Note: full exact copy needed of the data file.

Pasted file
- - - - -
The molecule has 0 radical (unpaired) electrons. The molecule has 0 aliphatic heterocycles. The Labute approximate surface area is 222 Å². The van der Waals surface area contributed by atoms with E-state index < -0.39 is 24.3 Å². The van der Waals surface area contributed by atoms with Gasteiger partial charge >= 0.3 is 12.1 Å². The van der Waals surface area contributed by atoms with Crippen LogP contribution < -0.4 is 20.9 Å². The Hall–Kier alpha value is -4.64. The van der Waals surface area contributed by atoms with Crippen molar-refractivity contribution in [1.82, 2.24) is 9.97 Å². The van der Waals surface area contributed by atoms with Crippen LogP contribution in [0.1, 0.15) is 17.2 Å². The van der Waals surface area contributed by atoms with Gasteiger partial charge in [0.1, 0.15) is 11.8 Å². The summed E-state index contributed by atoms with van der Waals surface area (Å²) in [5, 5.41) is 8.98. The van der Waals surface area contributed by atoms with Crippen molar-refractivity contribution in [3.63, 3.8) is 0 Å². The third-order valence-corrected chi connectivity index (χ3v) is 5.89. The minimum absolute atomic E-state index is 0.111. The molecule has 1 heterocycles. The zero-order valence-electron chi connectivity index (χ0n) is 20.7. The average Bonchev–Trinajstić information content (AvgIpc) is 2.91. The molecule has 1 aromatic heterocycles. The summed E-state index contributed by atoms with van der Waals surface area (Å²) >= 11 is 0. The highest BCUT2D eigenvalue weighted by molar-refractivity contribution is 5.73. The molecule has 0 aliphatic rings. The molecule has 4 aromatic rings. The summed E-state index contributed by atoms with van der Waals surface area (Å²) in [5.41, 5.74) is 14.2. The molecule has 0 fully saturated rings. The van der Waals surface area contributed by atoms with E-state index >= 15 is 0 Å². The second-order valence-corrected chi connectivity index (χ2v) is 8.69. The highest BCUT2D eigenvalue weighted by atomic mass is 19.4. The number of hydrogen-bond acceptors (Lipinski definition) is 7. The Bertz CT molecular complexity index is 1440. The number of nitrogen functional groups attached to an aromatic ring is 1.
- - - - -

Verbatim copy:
The molecule has 0 radical (unpaired) electrons. The molecule has 0 aliphatic heterocycles. The Labute approximate surface area is 222 Å². The van der Waals surface area contributed by atoms with E-state index < -0.39 is 24.3 Å². The van der Waals surface area contributed by atoms with Gasteiger partial charge >= 0.3 is 12.1 Å². The van der Waals surface area contributed by atoms with Crippen LogP contribution < -0.4 is 20.9 Å². The Hall–Kier alpha value is -4.64. The van der Waals surface area contributed by atoms with Crippen molar-refractivity contribution in [1.82, 2.24) is 9.97 Å². The van der Waals surface area contributed by atoms with Crippen LogP contribution in [0.1, 0.15) is 17.2 Å². The van der Waals surface area contributed by atoms with Gasteiger partial charge in [0.1, 0.15) is 11.8 Å². The summed E-state index contributed by atoms with van der Waals surface area (Å²) in [5, 5.41) is 8.98. The van der Waals surface area contributed by atoms with Crippen molar-refractivity contribution in [3.63, 3.8) is 0 Å². The third-order valence-corrected chi connectivity index (χ3v) is 5.89. The minimum absolute atomic E-state index is 0.111. The molecule has 1 heterocycles. The zero-order valence-electron chi connectivity index (χ0n) is 20.7. The average Bonchev–Trinajstić information content (AvgIpc) is 2.91. The molecule has 1 aromatic heterocycles. The summed E-state index contributed by atoms with van der Waals surface area (Å²) >= 11 is 0. The highest BCUT2D eigenvalue weighted by molar-refractivity contribution is 5.73. The molecule has 0 aliphatic rings. The molecule has 4 aromatic rings. The summed E-state index contributed by atoms with van der Waals surface area (Å²) in [5.41, 5.74) is 14.2. The molecule has 0 fully saturated rings. The van der Waals surface area contributed by atoms with E-state index >= 15 is 0 Å². The second-order valence-corrected chi connectivity index (χ2v) is 8.69. The highest BCUT2D eigenvalue weighted by atomic mass is 19.4. The number of hydrogen-bond acceptors (Lipinski definition) is 7. The Bertz CT molecular complexity index is 1440. The number of nitrogen functional groups attached to an aromatic ring is 1.